Letters to the Editor: November 30 to December 6

Little parties like the PAC do matter

In “Is it rational to vote for one of the big three?”, Eusebius McKaiser made a case for why voters should not vote for the ANC, the Democratic Alliance or the Economic Freedom Fighters (EFF) and suggested that voters consider other political parties.

People may disagree with the reasons McKaiser gave — I certainly don’t agree with his politics — but his suggestion on considering voting for political parties other than the big three makes sense.

My problem with McKaiser is that he didn’t factor in the Pan Africanist Congress of Azania (PAC) and the Azanian People’s Organisation (Azapo) because these organisations don’t exist in his vocabulary.

In his response to McKaiser’s article, Mathew Blatchford (“Eusebius has an agenDA”), also didn’t factor in the PAC and Azapo because he writes: “In effect, McKaiser is asking us to waste our votes, because the tiny parties have no policies worthy of mention and can only cling to the DA under the special circumstances prevailing in some big municipalities. The forthcoming election is provincial and national, where the tiny parties have no effect at all.”

A vote for the PAC or Azapo is not a wasted vote. The PAC and Azapo have cogent policies. They are not tiny organisations because their strengths can’t be measured by an electoral system presided over by an ANC government, which was installed in government by the West by a rigged 1994 election.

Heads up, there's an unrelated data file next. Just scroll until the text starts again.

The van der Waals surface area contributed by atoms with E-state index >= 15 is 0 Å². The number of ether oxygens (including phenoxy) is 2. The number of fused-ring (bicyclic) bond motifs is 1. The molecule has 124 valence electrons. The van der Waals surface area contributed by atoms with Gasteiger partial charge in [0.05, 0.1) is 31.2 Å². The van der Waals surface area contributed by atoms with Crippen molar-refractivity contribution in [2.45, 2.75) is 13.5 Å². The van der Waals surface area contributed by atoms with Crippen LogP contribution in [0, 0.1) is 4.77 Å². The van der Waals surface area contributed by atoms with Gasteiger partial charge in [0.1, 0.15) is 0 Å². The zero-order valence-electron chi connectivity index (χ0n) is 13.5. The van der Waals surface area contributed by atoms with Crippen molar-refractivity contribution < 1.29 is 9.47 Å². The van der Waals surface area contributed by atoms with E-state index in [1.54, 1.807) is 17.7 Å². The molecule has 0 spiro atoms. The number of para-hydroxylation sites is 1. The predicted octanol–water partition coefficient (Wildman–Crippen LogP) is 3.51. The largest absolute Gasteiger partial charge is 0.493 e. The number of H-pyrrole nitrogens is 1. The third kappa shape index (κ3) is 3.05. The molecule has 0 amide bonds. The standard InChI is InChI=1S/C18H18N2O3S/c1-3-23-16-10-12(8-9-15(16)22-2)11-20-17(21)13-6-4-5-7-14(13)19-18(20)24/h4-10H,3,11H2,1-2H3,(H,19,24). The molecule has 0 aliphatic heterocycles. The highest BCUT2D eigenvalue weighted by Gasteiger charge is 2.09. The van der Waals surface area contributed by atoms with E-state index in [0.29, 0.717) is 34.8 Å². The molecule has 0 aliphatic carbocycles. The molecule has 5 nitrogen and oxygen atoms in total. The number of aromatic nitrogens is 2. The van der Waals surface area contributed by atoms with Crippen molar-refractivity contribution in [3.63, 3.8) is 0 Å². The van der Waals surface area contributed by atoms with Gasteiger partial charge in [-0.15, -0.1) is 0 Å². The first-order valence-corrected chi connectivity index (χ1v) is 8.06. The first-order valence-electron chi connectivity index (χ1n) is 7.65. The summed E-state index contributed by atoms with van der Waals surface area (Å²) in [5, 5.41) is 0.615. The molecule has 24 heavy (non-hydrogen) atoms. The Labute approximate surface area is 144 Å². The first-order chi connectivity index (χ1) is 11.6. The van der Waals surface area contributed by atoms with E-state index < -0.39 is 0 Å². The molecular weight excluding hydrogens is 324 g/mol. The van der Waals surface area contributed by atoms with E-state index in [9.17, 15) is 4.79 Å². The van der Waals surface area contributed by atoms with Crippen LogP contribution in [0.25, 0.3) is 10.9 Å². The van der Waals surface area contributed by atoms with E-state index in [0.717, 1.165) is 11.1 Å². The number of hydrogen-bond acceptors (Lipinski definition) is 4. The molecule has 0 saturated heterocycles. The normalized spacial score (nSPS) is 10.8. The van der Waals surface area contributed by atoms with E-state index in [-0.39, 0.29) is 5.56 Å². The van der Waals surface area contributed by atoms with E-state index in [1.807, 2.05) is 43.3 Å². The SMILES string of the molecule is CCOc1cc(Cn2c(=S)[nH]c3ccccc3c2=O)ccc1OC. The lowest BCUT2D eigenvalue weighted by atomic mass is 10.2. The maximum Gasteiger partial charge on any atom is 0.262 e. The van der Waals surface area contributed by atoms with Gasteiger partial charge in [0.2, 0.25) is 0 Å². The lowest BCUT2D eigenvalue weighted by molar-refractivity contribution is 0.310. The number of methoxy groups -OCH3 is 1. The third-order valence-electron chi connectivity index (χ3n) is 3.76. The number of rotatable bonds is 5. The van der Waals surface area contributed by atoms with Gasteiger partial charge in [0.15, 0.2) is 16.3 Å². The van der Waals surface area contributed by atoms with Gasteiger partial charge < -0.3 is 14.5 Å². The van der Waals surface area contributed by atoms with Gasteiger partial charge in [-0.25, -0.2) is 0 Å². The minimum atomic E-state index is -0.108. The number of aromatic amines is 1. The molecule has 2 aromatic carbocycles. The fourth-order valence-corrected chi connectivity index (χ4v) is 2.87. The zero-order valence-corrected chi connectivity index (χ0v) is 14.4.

The PAC and Azapo have not formed alliances and coalitions with the DA. In this regard, McKaiser and Blatchford are wrong.

Both McKaiser’s article and Blatchford’s letter have glaring shortcomings and are contradictory. For example, McKaiser wrote about not being nostalgic about the historical roots of our main parties on the one hand and the DA being silent and shockingly tone-deaf about the experiences of the black majority and the connections between our colonial past and present on the other.

A survey conducted earlier this year indicated that most South Africans didn’t know anything about the Constitution and didn’t even know South Africa has a Constitution. Did McKaiser and Blatchford take this into consideration? McKaiser hinted that this line of thinking is condescending. This doesn’t explain why voters vote for mediocre political parties. The jury is still out on the level of political consciousness among South Africans.

McKaiser suggested that voters should not vote for the ANC, the DA or the EFF, yet Blatchford says McKaiser is a DA supporter. That might be the case. McKaiser clearly said, however, that voters should consider political parties other than the ANC, the DA and the EFF.

Blatchford says the EFF is a threat to the oligarchy, yet he ignored its hobnobbing with the Royal Institute for International Affairs and Robin Renwick. Does he understand what the institute stands for and who Renwick represents? — Sam Ditshego, Kagiso


Two sides to equality

When the Mail & Guardian published a completely fictitious front-page story about Mmusi Maimane and FW de Klerk, without even sending the subject of the story questions about it, I thought the M&G had reached its nadir.